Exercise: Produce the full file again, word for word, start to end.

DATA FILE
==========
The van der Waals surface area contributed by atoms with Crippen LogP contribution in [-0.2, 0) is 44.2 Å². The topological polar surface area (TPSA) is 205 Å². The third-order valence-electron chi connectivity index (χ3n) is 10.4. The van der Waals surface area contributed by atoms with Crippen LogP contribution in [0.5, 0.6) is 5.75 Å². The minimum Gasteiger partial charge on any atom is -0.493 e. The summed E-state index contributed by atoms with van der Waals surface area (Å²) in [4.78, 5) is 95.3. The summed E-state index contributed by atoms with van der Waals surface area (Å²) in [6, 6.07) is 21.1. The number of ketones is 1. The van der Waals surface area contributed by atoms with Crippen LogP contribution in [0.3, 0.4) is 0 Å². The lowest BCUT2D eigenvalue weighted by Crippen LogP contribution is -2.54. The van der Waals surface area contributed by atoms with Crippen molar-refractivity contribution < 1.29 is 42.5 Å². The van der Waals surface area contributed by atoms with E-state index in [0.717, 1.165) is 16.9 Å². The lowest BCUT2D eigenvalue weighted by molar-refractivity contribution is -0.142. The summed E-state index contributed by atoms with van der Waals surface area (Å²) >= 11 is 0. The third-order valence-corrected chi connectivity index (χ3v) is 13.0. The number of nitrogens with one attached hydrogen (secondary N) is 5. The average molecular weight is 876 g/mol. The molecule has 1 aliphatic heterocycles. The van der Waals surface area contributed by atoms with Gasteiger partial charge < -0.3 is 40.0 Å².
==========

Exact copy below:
The van der Waals surface area contributed by atoms with Crippen LogP contribution in [-0.2, 0) is 44.2 Å². The topological polar surface area (TPSA) is 205 Å². The third-order valence-electron chi connectivity index (χ3n) is 10.4. The van der Waals surface area contributed by atoms with Crippen LogP contribution in [0.5, 0.6) is 5.75 Å². The minimum Gasteiger partial charge on any atom is -0.493 e. The summed E-state index contributed by atoms with van der Waals surface area (Å²) in [4.78, 5) is 95.3. The summed E-state index contributed by atoms with van der Waals surface area (Å²) in [6, 6.07) is 21.1. The number of ketones is 1. The van der Waals surface area contributed by atoms with Crippen LogP contribution in [0.3, 0.4) is 0 Å². The lowest BCUT2D eigenvalue weighted by Crippen LogP contribution is -2.54. The van der Waals surface area contributed by atoms with Crippen molar-refractivity contribution < 1.29 is 42.5 Å². The van der Waals surface area contributed by atoms with E-state index in [0.717, 1.165) is 16.9 Å². The lowest BCUT2D eigenvalue weighted by molar-refractivity contribution is -0.142. The summed E-state index contributed by atoms with van der Waals surface area (Å²) >= 11 is 0. The third-order valence-corrected chi connectivity index (χ3v) is 13.0. The number of nitrogens with one attached hydrogen (secondary N) is 5. The average molecular weight is 876 g/mol. The molecule has 1 aliphatic heterocycles. The van der Waals surface area contributed by atoms with Gasteiger partial charge < -0.3 is 40.0 Å².